Perth, Jan 10: A war of words broke out on Tuesday between Indian and Australian cricketers ahead of the crucial third Test here with senior players of both sides taking digs at each other after Brad Haddin started the jibes by calling India a "fragile" team.
Haddin had on Monday fired the first salvo stating that the struggling Indians tend to "break quicker than anyone in the world" when things don't go their way.
It got an angry response from Indian pace spearhead Zaheer Khan, who asked Haddin to focus on his own "fragile" wicketkeeping skills.
"Haddin needs to worry about his keeping. It appears really fragile to me and he needs to start moving," he said.
Equally sharp was the reaction of Australian pacer Peter Siddle, who felt the Indian left-arm paceman had got it all wrong.
"Zaheer saying he (Haddin) has got to concentrate on his keeping, I wouldn't like to see how good his (Zaheer) tips are on keeping."
"I don't think it's his place to say that either... Obviously Zaheer is going alright at the moment and he likes to say those things," he told reporters.
Zaheer said Haddin's comments were aimed at playing mind games with the tourists, who trail the Test series 0-2. The third Test of the series starts here Friday.
"He's doing all the talking. He's definitely playing his role."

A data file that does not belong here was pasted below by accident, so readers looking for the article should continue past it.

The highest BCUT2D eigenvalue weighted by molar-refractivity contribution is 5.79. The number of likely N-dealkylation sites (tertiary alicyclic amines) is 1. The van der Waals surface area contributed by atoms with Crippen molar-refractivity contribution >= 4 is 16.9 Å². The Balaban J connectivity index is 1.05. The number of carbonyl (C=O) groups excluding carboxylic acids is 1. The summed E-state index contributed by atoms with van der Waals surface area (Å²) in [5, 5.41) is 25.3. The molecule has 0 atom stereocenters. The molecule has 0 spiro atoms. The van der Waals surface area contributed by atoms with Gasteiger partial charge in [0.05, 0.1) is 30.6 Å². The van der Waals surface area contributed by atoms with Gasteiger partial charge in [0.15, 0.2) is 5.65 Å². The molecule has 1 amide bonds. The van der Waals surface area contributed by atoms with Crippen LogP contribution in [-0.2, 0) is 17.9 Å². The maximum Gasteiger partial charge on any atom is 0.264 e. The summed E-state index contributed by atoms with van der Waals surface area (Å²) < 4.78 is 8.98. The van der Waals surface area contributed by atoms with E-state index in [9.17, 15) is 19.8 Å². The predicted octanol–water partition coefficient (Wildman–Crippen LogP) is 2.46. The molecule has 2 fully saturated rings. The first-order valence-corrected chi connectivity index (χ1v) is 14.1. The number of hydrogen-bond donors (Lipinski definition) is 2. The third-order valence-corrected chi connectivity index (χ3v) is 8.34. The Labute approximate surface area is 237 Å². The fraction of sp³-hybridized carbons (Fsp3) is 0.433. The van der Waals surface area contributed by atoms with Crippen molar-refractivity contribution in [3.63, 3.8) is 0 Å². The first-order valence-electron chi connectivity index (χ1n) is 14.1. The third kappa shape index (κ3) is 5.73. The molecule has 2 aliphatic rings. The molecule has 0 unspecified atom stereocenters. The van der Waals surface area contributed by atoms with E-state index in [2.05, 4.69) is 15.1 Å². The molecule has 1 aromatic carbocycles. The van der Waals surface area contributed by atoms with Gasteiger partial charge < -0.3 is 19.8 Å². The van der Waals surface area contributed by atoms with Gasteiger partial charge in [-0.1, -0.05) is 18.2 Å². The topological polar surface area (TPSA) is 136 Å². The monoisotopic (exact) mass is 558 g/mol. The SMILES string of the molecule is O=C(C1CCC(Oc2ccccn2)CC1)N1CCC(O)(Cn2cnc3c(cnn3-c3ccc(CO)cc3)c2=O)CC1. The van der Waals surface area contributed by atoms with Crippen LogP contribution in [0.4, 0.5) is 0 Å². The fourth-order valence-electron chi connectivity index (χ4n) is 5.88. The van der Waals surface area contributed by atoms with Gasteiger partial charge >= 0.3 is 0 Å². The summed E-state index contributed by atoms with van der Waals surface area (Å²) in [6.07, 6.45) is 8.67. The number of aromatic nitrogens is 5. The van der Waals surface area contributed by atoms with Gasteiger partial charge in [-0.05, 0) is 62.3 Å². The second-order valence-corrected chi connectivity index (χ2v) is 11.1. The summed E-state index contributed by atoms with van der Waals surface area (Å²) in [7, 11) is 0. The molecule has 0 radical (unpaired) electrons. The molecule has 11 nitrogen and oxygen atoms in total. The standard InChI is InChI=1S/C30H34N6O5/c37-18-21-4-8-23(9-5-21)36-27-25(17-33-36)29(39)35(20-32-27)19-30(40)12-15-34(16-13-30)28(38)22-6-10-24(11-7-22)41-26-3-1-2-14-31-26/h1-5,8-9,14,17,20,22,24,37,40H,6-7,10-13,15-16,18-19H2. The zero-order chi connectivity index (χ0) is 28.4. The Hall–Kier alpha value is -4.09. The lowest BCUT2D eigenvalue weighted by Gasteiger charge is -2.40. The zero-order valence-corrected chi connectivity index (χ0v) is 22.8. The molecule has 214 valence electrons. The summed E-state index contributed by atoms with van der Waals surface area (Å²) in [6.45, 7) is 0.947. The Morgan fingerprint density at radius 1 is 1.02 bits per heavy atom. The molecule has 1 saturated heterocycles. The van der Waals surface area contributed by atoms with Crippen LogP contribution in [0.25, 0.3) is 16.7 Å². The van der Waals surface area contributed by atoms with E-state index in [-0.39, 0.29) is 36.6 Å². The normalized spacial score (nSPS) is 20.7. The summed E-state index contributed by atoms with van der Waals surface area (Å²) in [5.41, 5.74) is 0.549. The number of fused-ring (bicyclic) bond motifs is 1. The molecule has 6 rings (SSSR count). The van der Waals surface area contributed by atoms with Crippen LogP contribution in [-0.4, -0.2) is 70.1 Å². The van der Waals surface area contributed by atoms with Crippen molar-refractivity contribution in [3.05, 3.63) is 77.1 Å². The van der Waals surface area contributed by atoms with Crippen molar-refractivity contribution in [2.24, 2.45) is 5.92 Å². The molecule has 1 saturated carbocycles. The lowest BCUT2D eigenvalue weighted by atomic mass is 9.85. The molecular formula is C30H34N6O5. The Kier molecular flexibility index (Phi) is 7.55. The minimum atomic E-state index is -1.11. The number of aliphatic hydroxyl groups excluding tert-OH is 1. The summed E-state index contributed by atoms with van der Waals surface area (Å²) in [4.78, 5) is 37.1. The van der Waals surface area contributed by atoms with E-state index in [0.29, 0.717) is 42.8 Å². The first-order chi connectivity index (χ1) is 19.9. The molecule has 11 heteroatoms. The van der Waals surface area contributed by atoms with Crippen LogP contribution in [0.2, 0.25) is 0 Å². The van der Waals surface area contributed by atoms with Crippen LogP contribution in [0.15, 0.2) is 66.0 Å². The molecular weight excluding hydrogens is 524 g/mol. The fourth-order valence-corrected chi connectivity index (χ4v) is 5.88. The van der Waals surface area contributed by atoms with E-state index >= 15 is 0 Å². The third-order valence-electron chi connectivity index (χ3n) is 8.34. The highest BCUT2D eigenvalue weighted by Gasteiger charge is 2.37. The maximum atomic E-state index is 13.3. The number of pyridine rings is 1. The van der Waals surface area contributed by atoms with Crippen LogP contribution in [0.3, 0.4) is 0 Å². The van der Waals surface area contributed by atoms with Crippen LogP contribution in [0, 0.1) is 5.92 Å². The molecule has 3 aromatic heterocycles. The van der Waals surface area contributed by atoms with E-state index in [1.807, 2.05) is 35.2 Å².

Haddin had stated that, "We know this side can be as fragile as any team in the world if things aren't going their way and they can turn on each other and the media turns on them pretty quick," he was quoted by the media at Perth.
"We knew if we could keep them out there and put the numbers like we did on the board we knew we'd get the rewards because they break quicker than anyone in the world."
Meanwhile, Zaheer also took a swipe at former Australian captain Ricky Ponting, saying although he scored a century in the second Test in Sydney, he didn't look the batsman he used to be.
"All I can say is that he (Ponting) applied himself well. But the Ricky Ponting of old...the flair is different now. He was more of a grinder and it wasn't his natural game. But a hundred is a hundred and all credit to him."